Diversity Will Be an Even Bigger Part of Marvel Studios Going Forward

With this year's Black Panther solo debut came a massive box office haul for Marvel Studios. In fact, the domestic box office receipts for Black Panther dwarfed the stateside return of Avengers: Infinity War by $22 million.

The first movie in the Marvel Cinematic Universe featuring a cast made up almost entirely of black actors ended up being Marvel Studios' highest-grossing film domestically. And the production house plans to get even more diverse as the shared entertainment universe progresses into Phase 4 and beyond.

Speaking on Playback with Kris Tapley, Marvel Studios boss Kevin Feige said that the success of Black Panther encouraged the studio to stay on the path they've always wanted to go.

"Yes, absolutely," elaborated. "Sometimes people have asked very directly, 'Is [Black] Panther a one-off?' in terms of inclusion representation and the answer is no, it's the beginning. That it worked out as well as it worked out just encourages to head in the direction that we were going to head anyway. You look at that film and the experience of the film...it was incredible. That movie, obviously, would not have been what it was if everyone sitting around the table looked like me or you and that's actually true for all the movies."

Feige went on to explain that the production team at Marvel Studios is nearly split down the middle with the company being made up of equal parts men and women.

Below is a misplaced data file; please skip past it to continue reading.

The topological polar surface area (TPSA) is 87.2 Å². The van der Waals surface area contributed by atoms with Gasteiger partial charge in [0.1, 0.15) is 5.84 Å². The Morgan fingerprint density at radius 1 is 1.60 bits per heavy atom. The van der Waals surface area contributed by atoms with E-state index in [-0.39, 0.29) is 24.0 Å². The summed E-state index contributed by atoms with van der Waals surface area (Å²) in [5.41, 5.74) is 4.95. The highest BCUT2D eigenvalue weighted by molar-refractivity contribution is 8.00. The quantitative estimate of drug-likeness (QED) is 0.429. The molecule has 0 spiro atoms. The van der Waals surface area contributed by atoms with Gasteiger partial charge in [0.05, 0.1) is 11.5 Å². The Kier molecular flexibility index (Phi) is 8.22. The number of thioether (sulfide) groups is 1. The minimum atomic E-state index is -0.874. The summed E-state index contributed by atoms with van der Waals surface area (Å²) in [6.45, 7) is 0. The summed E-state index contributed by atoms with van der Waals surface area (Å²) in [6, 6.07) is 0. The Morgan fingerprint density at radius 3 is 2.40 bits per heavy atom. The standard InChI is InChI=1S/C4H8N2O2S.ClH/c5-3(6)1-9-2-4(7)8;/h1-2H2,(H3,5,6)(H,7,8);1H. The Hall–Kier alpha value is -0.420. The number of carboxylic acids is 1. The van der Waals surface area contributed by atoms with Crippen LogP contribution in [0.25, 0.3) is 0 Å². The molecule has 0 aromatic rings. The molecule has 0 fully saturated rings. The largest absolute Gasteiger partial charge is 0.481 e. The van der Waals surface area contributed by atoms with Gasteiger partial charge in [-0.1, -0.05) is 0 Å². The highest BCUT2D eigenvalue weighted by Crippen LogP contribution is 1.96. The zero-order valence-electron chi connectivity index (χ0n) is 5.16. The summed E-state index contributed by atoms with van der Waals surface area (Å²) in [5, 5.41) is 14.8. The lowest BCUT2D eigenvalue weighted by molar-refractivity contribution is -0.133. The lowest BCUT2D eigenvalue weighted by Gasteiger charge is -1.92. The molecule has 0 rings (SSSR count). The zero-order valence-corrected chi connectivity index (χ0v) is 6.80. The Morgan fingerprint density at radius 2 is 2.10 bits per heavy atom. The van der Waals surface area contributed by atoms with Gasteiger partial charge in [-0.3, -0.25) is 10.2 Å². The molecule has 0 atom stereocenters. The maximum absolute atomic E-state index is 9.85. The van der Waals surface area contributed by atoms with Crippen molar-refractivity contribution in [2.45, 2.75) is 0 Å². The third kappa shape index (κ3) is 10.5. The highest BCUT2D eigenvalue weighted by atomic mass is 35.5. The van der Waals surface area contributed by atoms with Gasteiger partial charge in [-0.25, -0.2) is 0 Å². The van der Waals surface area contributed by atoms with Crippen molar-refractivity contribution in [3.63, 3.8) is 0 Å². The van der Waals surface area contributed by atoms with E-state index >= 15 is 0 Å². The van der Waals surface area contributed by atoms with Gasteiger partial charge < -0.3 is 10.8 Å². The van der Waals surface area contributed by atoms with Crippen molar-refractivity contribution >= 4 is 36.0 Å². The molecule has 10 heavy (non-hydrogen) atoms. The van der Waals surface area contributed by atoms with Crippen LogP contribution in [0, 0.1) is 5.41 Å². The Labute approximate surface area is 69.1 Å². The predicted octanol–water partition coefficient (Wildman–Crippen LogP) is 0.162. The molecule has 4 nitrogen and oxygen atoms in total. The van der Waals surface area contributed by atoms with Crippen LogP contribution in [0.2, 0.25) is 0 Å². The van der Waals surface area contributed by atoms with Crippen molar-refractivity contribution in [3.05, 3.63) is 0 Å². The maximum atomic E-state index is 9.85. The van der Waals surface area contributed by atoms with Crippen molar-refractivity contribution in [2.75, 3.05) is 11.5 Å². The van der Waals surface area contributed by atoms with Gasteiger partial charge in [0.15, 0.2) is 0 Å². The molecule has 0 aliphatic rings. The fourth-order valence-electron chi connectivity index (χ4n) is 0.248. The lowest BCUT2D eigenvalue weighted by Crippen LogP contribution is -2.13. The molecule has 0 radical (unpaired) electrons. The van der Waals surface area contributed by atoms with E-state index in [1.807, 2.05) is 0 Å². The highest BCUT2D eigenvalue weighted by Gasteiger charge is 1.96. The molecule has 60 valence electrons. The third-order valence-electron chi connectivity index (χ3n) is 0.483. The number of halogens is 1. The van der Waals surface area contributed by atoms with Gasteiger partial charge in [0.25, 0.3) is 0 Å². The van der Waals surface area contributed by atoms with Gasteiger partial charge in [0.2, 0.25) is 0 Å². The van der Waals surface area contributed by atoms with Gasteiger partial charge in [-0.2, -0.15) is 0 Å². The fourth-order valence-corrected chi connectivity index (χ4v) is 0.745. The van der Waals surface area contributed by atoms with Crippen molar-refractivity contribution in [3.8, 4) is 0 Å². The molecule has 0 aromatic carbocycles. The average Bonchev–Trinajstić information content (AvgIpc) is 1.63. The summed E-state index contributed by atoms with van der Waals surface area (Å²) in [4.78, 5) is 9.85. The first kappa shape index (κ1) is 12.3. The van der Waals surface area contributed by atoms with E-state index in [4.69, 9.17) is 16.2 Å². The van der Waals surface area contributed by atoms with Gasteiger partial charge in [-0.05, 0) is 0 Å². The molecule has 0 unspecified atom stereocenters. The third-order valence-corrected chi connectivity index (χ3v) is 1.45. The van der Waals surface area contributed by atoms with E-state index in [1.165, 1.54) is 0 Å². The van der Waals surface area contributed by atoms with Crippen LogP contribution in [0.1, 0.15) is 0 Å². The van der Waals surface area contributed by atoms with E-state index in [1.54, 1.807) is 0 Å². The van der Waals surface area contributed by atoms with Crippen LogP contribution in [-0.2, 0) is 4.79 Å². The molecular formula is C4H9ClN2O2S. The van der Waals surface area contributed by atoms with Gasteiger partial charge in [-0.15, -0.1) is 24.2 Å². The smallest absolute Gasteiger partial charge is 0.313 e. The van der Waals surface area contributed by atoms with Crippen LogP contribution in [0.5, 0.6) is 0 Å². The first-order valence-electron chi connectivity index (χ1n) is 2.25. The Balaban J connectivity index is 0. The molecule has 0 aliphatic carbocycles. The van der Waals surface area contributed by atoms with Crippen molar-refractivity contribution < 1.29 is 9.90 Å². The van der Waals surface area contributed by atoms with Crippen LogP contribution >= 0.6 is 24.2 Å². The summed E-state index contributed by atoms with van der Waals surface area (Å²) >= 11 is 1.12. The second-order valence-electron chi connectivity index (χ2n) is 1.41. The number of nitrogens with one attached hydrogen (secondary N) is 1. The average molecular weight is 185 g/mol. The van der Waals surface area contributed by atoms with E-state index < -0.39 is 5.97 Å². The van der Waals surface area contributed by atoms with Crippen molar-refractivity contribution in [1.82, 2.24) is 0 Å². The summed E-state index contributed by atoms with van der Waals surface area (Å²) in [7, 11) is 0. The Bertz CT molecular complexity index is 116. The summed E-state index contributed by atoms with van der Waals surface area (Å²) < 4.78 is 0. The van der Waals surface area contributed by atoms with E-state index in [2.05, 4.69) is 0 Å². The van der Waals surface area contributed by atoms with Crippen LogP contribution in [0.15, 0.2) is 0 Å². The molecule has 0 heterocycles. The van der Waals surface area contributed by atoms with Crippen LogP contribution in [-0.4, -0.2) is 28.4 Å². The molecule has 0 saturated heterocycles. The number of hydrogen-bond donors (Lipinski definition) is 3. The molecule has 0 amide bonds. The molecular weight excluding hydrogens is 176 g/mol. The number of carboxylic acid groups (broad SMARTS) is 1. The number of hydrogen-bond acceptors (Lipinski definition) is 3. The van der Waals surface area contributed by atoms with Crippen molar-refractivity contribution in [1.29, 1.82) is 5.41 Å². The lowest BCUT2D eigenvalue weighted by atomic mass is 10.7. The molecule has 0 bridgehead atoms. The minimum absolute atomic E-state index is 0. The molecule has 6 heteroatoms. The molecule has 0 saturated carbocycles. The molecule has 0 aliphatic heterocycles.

"As Marvel Studios has grown and as our creative team has grown, it's the same thing," Feige continued. "It's almost half men, half women now. We try to grow and promote in-house, almost anybody that works around me has worked here for many, many years and people are going on the produce some of our next films came in below people producing the films now. When you have diverse voices, you get better stories and you get more exciting stories and you get more surprising stories and that is something very, very clear to us."

While Black Panther featured the first black actor in a lead role in the Marvel Cinematic Universe, the upcoming Captain Marvel will be the first solo film to feature a female superhero in Brie Larson's Carol Danvers. Captain Marvel also featured the MCU's first female director in Anna Boden, who co-directed the project with frequent collaborate Ryan Fleck.

As the MCU progresses into Phase 4, several diverse projects have been announced which would back up Feige's claims about being more diverse. Although Feige stopped short of confirming that Black Widow or The Eternals were actual films in the development, he did hint that there were more women developing movies behind the scenes before their initial announcements.

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Black Widow has reportedly hired Cate Shortland (Berlin Syndrome) to direct from a script by Jac Schaeffer while another project in development — The Eternals has hired The Rider's ChloeZhao. Reports have previously surfaced that Marvel Studios' has also pushed a movie featuring Shang-Chi in development, which would be the genre's first flick to feature an Asian superhero in a title role. Wonder Woman's Dave Callaham, an Asian-American screenwriter, has reportedly been tapped to pen a Shang-Chi script.

Upcoming Marvel Cinematic Universe movies include Captain Marvel on March 8, 2019, Avengers: Endgame on May 3, 2019, and Spider-Man: Far From Home on July 5, 2019.